USgamer Community Question: Which Game Did You Want to Finish, But Couldn't?

USgamer Community Question: Which Game Did You Want to Finish, But Couldn't?

This week's community question is all about failing to cross the finish line, despite your best efforts.

We all love to complete games, but sometimes, despite our best efforts, we just can't cross the finish line. And that's the subject of this week's community question as we ask you to tell us about a game that you really wanted to finish, but for whatever reason couldn't. While you think about your response, here's the USgamer team to admit their failings.

Jeremy Parish Editor-in-Chief

If we're talking about by playing fair, definitely Super Mario Bros. I've beaten it with save states, but by playing straight through from start to finish? Nope.

A big part of that has to do with Super Mario's role in my gaming history. I didn't get to play many games prior to owning an NES, so I really cut my teeth on Mario, the pack-in game. By the time I had developed some decent skills, I was pretty tired of Super Mario Bros. and never went back. I demolished pretty much every NES game I ever played in the next few years, but Super Mario Bros. remained a sort of white whale.

I completed it with the help of save states at long last a few years ago, but it was only this year that I finally sat down to tackle it from start to finish on the original hardware. And… I couldn't do it. The funny thing is, I played through every single world with no warps and found the whole thing surprisingly simple — I had inflated its ferocity quite a bit in my memory — but then I got to World 8-4.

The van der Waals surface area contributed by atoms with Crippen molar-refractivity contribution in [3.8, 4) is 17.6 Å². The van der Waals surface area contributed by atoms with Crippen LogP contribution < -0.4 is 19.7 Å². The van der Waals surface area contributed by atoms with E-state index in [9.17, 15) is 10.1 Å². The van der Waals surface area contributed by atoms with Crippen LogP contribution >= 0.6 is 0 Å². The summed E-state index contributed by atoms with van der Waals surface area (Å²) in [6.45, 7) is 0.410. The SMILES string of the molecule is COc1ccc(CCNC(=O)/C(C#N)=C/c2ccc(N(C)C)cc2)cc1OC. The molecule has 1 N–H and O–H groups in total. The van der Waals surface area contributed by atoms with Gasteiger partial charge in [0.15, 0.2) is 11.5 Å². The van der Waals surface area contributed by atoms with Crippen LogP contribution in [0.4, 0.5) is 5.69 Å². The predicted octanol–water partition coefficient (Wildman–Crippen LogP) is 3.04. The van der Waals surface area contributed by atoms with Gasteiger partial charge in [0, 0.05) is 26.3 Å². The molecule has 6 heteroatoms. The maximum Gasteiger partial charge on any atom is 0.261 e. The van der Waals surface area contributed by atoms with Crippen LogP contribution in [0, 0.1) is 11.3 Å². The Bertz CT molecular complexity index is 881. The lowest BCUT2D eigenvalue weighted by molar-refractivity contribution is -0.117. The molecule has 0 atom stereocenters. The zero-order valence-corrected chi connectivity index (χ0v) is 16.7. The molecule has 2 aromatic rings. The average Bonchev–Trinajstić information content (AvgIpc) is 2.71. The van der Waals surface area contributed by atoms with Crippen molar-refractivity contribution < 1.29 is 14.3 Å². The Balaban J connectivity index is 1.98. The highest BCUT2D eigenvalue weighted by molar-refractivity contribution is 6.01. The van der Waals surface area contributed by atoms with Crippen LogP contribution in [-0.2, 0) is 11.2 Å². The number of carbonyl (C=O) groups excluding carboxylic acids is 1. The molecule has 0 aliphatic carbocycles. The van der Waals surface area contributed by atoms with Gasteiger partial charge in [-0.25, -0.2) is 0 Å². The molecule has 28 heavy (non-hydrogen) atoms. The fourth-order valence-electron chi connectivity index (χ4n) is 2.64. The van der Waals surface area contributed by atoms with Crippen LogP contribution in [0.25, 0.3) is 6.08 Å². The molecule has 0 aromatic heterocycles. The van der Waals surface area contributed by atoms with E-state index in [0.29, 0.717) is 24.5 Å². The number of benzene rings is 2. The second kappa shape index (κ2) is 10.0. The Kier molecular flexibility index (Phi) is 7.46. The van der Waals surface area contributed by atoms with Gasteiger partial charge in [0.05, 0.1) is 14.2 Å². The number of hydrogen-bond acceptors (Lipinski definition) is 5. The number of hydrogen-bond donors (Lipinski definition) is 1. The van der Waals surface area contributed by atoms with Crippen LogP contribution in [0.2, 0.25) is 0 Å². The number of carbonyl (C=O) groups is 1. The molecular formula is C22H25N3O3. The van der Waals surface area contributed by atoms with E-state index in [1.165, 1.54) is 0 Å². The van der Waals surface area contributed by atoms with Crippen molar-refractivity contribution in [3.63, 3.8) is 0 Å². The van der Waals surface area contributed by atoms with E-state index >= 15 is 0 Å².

The maze part of 8-4 isn't actually all that tricky (you always take the first pipe to appear after a pool of lava), but the trouble with the stage is that Bowser is a ridiculous wall of instant-kill destruction: Spitting flames, leaping, tossing hammers. Try as I might, I couldn't get past him. World 8-4 contains no power-ups, so you need to complete the entire stage and get past Bowser if you make the smallest mistake after collecting the final power-up in World 8-3. It's weirdly poor design in my opinion, and it really turns that ultimate showdown into a test of luck rather than skill. Which is lame.

I'll beat it someday, I'm sure. But for now, I have a complete recording of myself blasting through Worlds 1-1 through 8-3 like a breeze, and then spending an equal amount of time dying in an infinite loop in World 8-4. Ah well.

Jaz Rignall Editor-at-Large

After getting swept up in the pre-release hype for No Man's Sky, I was really excited about journeying to the center of the game's universe and discovering what lay there. I managed to avoid all spoilers, and worked away for many hours, slowly jumping from system to system as I followed the path to the core.

However, my biggest and most challenging obstacle was simply frustration. Despite loving the exploration aspect of the game and flying from planet to planet, the mechanics of farming for rare materials to craft essential items, managing my stupidly limited inventory, and constantly having to grind for resources to keep my ship and gear running just bored me senseless. I stopped playing for a week, but because I was just so intrigued by the game and really wanted to uncover its mysteries, I tried again, spending a couple of hours a night doing what was necessary to gear up my ship so that it could make longer hyperdrive jumps. But my efforts didn't last. The work required to make progress was just too daunting for me, and in the end I just gave up.

I've since found out what happens when you reach the game's central objective, and I'm really glad I didn't continue playing, as I would have been incredibly disappointed after investing so much time and effort into getting there. I guess No Man's Sky is ultimately about the journey, and not the destination.

Kat Bailey Senior Editor